by Richard Davies, floodlist.com
A period of stormy weather caused flooding and landslides in Italy, Croatia and Bosnia and Herzegovina from 12 May, 2019.
In Italy, heavy rain and overflowing rivers caused flooding in parts of the Emilia-Romagna Region. According to the region’s meteorological agency Arpae Emilia-Romagna, several areas recorded more than 100 mm of rain in 24 hours on Sunday, 12 May, and around 70 mm the next day. The Savio River at Castiglione di Ravenna near Cesena jumped from 1.53 metres on 12 May to 9.8 metres the next evening. Vigili del Fuoco, the Italian Fire Service, carried out flood rescues in Cesena. Parts of the Bologna-Rimini train line was temporarily closed. For a detailed study of the Emilia-Romagna floods, please see the report here.
Areas of Villafranca-San Martino in the province of Forlì-Cesena were flooded after the Montone river broke its banks. The Montone river at Ponte Vico jumped from 1.5 metres on 12 May to 8.83 metres on the evening of 13 May. Flooding also caused a bridge to collapse in Verucchio in the Province of Rimini.
Heavy rain in Croatia also caused rivers to rise rapidly during this period. Civil Protection reported they had raised flood defences in Hrvatska Kostajnica and Karlovac. Local media said fire services have been called on to rescue several people from flood waters. According to Croatia Water (Hrvatske vode) on 15 May the Una river stood at 4.64 metres at Hrvatska Kostajnica, and the Korana at 7.87 metres at Karlovac, both red alert levels. Meanwhile the Sava river at Jasenovac jumped to 8.05 m, which is orange alert level. Strong winds of had also affected parts of the country from 12 May, in particular in Zagreb, where 4 people were injured, and buildings, tree and power lines were damaged.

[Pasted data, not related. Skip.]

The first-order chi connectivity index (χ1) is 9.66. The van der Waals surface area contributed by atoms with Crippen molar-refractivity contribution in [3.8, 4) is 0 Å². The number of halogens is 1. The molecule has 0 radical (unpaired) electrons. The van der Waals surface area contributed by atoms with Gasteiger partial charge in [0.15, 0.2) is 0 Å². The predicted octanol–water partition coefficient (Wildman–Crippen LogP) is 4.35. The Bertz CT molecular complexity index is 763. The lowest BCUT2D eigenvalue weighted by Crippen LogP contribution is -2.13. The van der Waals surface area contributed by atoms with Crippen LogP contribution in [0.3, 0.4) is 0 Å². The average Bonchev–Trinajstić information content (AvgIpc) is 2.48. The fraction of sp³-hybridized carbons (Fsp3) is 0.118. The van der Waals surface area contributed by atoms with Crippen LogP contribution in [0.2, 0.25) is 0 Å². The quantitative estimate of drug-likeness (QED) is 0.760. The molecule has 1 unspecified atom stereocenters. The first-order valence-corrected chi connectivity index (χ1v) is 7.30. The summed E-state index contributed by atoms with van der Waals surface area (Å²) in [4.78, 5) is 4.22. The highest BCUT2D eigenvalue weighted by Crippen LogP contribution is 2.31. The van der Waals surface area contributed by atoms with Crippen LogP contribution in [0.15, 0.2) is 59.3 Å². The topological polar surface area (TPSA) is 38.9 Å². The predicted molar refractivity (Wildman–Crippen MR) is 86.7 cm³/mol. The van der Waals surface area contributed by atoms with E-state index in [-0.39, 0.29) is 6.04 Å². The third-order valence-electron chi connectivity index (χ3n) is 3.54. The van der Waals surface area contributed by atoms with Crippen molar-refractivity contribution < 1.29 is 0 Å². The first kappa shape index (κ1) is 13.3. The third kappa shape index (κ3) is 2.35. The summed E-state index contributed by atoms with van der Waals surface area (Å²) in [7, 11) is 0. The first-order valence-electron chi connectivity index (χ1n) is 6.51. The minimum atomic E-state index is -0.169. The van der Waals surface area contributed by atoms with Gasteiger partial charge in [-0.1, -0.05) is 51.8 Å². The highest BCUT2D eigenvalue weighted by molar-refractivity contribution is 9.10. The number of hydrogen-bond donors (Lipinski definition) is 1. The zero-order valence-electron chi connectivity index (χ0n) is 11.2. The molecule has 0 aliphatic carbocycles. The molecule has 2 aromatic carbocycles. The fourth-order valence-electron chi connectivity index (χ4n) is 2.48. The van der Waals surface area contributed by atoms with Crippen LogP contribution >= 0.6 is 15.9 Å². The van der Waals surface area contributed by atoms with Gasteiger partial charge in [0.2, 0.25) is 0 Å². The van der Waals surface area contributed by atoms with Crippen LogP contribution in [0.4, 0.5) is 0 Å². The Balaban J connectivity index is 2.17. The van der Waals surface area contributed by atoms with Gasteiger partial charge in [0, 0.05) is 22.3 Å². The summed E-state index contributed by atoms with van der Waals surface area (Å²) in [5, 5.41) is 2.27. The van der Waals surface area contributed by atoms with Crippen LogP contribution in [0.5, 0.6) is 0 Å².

Bosnia and Herzegovina
In Bosnia and Herzegovina, Civil Protection Agency (Federalna Uprava Civilne Zaštite – FUCZ) said on 14 May that a state of natural disaster was declared in Sanski Most, Bosanska Krupa, Cazin, Kljuc, Banovići, Usori, Tešanj and Doboj Jug as result of “abundant precipitation.” Hundreds of Civil Protection staff were deployed to affected areas including Sanski Most, Usora and Doboj Jug. Houses and crops were damaged and power and water supply severely disrupted. Flooding and landslides blocked several roads and some schools were closed. Federalni hidrometeorološki zavod (FHMZ), reported 84 mm of rain in Bihać in 24 hours to early 13 May and a further 53 mm the next day. The city of Banja Luka recorded 49mm to 13 May and 62 mm the next day. According to FHMZ, the Una river at Bihać reached 78cm on 14 May and the Sana at Sanski Most 4.23 metres.
There were several EFAS formal, informal and flash flood notifications issued before these events. Three flash flood notifications were issued for the Emilia-Romagna region several days ahead of the event, however they were a bit north of the most affected regions. Several formal and informal notifications were issued for the floods in Croatia and Bosnia-Herzegovina, notably for the Una and Korana river. In total 5 flash flood notifications were sent for those countries, and another 8 to neighboring countries during the event.